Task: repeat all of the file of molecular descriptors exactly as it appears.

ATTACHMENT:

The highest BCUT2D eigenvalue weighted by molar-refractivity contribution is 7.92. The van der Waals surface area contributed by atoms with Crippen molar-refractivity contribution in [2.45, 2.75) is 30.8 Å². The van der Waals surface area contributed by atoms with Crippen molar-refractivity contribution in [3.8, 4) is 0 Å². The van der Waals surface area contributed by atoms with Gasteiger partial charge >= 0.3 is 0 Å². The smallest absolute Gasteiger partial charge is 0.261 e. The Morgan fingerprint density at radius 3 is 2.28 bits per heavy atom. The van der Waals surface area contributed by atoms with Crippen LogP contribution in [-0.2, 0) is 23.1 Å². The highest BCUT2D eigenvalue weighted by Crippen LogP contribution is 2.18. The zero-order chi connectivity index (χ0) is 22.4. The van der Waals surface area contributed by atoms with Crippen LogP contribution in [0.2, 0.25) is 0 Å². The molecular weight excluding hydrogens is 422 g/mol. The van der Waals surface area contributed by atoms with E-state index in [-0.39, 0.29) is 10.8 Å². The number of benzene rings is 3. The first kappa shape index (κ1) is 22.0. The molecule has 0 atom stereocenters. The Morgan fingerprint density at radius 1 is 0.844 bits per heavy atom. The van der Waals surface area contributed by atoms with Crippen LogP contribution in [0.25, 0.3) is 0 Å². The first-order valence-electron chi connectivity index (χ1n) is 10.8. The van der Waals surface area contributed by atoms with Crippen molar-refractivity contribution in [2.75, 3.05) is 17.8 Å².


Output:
The highest BCUT2D eigenvalue weighted by molar-refractivity contribution is 7.92. The van der Waals surface area contributed by atoms with Crippen molar-refractivity contribution in [2.45, 2.75) is 30.8 Å². The van der Waals surface area contributed by atoms with Crippen molar-refractivity contribution in [3.8, 4) is 0 Å². The van der Waals surface area contributed by atoms with Gasteiger partial charge >= 0.3 is 0 Å². The smallest absolute Gasteiger partial charge is 0.261 e. The Morgan fingerprint density at radius 3 is 2.28 bits per heavy atom. The van der Waals surface area contributed by atoms with Crippen LogP contribution in [-0.2, 0) is 23.1 Å². The highest BCUT2D eigenvalue weighted by Crippen LogP contribution is 2.18. The zero-order chi connectivity index (χ0) is 22.4. The van der Waals surface area contributed by atoms with Crippen LogP contribution in [0.2, 0.25) is 0 Å². The molecular weight excluding hydrogens is 422 g/mol. The van der Waals surface area contributed by atoms with E-state index in [-0.39, 0.29) is 10.8 Å². The number of benzene rings is 3. The first kappa shape index (κ1) is 22.0. The molecule has 0 atom stereocenters. The Morgan fingerprint density at radius 1 is 0.844 bits per heavy atom. The van der Waals surface area contributed by atoms with Crippen LogP contribution in [0.25, 0.3) is 0 Å². The first-order valence-electron chi connectivity index (χ1n) is 10.8. The van der Waals surface area contributed by atoms with Crippen molar-refractivity contribution in [2.75, 3.05) is 17.8 Å².